TOKYO (Reuters) – Prime Minister Shinzo Abe won a ruling party leadership vote on Thursday, setting him on track to become Japan’s longest-serving premier and try to cement his legacy, including by revising the pacifist constitution.
If Abe, who resigned abruptly after a troubled 2006-2007 term, stays in office through November 2019, he will have exceeded the 2,886 days marked by Taro Katsura in the early 20th century.
“I want to tackle constitutional reform together with all of you,” Abe told his Liberal Democratic Party after the vote.
First, however, he has the immediate challenge of a likely summit with U.S. President Donald Trump next week, when he will face pressure to cut Japan’s $69 billion surplus with its key ally, nearly two-thirds from auto exports.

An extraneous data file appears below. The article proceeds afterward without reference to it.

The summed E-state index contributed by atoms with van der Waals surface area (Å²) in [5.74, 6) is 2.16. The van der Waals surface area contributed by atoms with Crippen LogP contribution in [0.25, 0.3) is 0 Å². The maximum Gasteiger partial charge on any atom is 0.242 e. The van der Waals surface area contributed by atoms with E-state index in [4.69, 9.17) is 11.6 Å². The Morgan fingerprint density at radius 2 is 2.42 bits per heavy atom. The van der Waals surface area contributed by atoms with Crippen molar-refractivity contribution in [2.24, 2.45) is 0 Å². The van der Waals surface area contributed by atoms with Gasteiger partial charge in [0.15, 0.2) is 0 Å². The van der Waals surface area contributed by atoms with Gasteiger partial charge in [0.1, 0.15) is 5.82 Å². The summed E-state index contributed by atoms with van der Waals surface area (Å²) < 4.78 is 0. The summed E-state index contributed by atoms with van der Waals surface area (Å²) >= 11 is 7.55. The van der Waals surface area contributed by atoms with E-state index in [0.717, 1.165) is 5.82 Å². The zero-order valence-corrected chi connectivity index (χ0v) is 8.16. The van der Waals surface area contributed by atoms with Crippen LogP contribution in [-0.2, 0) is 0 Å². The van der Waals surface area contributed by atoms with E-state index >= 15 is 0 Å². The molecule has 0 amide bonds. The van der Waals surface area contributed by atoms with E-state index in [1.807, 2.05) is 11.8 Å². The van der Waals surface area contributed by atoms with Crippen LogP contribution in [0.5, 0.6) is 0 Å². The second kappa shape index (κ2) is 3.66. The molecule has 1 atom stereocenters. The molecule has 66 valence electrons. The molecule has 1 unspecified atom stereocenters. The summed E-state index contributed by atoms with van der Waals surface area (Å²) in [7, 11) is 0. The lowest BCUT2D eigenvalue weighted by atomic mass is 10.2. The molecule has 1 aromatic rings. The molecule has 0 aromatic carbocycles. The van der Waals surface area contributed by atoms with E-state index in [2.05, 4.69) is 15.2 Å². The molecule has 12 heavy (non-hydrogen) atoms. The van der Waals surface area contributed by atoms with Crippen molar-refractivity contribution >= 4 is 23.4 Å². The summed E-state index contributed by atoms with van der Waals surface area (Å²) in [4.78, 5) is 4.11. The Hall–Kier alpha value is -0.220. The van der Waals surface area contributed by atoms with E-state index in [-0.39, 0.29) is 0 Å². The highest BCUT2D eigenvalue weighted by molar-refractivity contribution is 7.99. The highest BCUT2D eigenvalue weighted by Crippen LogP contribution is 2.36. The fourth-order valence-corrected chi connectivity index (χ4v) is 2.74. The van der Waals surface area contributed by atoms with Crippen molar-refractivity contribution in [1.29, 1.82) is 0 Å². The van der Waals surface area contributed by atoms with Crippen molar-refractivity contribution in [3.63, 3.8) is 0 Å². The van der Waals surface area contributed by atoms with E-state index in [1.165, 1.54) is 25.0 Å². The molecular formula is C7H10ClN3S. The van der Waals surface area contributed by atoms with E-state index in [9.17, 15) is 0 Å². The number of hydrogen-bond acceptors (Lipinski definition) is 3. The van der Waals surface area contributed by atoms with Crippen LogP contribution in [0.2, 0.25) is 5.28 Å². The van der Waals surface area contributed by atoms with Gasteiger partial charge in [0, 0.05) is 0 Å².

Abe must also keep economic growth on track with a dwindling policy tool-kit. After years of heavy money printing, the Bank of Japan has little ammunition left. Japan’s huge public debt and rising social welfare costs for a fast-ageing population also leave Abe with little room to ramp up fiscal spending.
Abe, who surged back to power in 2012 promising to reboot the economy and strengthen defense, defeated former defense minister Shigeru Ishiba in the LDP leadership election.
Abe won 553 votes to Ishiba’s 254. Of the 810 votes up for grabs from LDP parliamentarians and rank-and-file party members, 807 were valid.
Abe is assured the premiership because his LDP-led coalition controls parliament.